Oak Ridge National Laboratory’s (ORNL’s) Bronson Messer shared his knowledge on this subject during the 2014 International Summer School on AstroComputing (ISSAC), held at the University of California’s High-Performance AstroComputing Center (UC-HiPACC) in San Diego, from July 21 to August 1.
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People - Written by on October 14, 2014

Supernova Summer School Along the Road to Exascale

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ORNL’s Bronson Messer assists local and international astrocomputing students during a code session workshop. Photo by Trudy Bell/UC-HiPACC

ORNL’s Bronson Messer assists local and international astrocomputing students during a code session workshop.
Photo by Trudy E. Bell/UC-HiPACC

ORNL researcher provides expertise to astrocomputing students in San Diego

High-performance computing (HPC) simulations have conquered many challenges surrounding supernovas. But like trying to control the energy produced from a dying star, controlling the power consumption of a supercomputer is not without challenges.

Oak Ridge National Laboratory’s (ORNL’s) Bronson Messer shared his knowledge on this subject during the 2014 International Summer School on AstroComputing (ISSAC), sponsored by the University of California’s High-Performance AstroComputing Center (UC-HiPACC), and held at the San Diego Supercomputer Center on the campus of UC San Diego, from July 21 to August 1.

Accompanying Messer were University of Tennessee (UT) students Austin Harris and Ryan Landfield, who work in ORNL’s Physics Division; and Konstantin Yakunin, a UT physics postdoctoral student working at the Joint Institute for Heavy Ion Research at ORNL. Also joining Messer was University of California–Santa Cruz student Elizabeth Lovegrove, noted for her work with Stan Woosley, longstanding principal investigator for the Innovative and Novel Computational Impact on Theory and Experiment (INCITE) program.

The aim of this year’s event, titled “Neutrino and Nuclear Astrophysics,” was to gather students from around the world to examine issues involving core-collapse supernovasig Bang nucleosynthesis, and other high-energy nuclear astrophysical phenomena. Each ISSAC student was given access to San Diego’s Gordon supercomputer to participate in hands-on daily code sessions.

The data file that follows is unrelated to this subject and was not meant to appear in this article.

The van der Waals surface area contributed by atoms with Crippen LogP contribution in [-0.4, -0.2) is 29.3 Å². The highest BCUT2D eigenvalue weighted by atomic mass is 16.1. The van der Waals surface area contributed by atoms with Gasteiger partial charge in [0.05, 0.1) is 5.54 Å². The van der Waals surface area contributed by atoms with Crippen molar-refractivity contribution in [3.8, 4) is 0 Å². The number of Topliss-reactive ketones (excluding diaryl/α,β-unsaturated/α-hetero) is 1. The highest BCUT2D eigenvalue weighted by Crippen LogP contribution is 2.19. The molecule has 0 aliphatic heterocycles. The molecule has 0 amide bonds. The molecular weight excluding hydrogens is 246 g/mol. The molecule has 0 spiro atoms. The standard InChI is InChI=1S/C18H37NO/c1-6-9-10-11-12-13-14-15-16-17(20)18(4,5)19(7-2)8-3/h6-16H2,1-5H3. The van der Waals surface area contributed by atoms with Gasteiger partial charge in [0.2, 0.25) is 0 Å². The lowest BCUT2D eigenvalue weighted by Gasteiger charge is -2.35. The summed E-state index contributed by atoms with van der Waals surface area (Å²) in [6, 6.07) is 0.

“We want to give these students the opportunity to see what doing computational astrophysics is going to look like in their future career,” said Messer, a senior research and development staff member at the OLCF.

Messer played an invaluable role for the students, offering interpersonal guidance during several code session workshops, along with presenting a lecture on how astrophysics problems are solved today using HPC tools, how those tools work, and how they are expected to work in the future.

In his lecture, “Mapping Multi-Physics Problems to Today’s Architectures,” he discussed how supercomputers are being used to solve these complex problems through simulations. Understanding how the universe works is clearly one such complex problem, and digging into it requires an enormous amount of computational resources.

In fact, over the last 5 years or so, nearly 300 million INCITE hours have been awarded to nuclear astrophysics—almost 10 percent of the total amount of time provided to all fields of science under the program. Why so much?

“We formulate large, important problems. We do that consistently,” Messer said. “We’ve been able to build simulation models that are big and important, and we can demonstrate the ability to efficiently exploit these large computers. That’s why we get such a large chunk.”

This explanation, however, raises a question: As the age of the exaflop gets closer, will astrophysics be able to retain such a large share of computing resources? Messer’s answer: Only if it continues to solve the big problems.

That answer is contingent not only on how efficiently these machines are being used but also—and perhaps more importantly—on how they are being designed. Messer explained in his lecture that computers are no longer getting faster, and Dennard Scaling—a 1970s observation that basically stated that computer speeds double every 2 years—is no longer the law of the supercomputing land. It’s a power issue, he said. To accommodate more cores, transistor sizes continue to get smaller, but that does not mean a CPU’s performance per watt is increasing. This is a big problem for simulation sciences.

Messer used Titan’s predecessor as an example: 1 Jaguar hour consumed 7 megawatts of electricity—an amount of energy equal to 6 tons of exploding TNT. To run just one supernova simulation requires 0.6 Jaguar months, which equals approximately 2,600 tons of TNT—a “preposterous” amount, Messer said.

And that is exactly why Titan added GPUs to its architecture—this change resulted in a 1,000 percent increase in peak performance over Jaguar with a mere 20 percent increase in peak power consumption.

But really, according to Messer, the key to meeting supercomputing power needs going forward is finding as much parallelism as possible. As long as big jobs can be broken down into many small jobs and distributed among the processors, the kind of accelerator used—whether an Intel Xeon Phi, CPU, or GPU—will not make much difference.

Although the architectural details surrounding cost and energy still pose a challenge, there is much to be excited about because, Messer said, “Stellar astrophysics is rife with unrealized parallelism.”
Jeremy Rumsey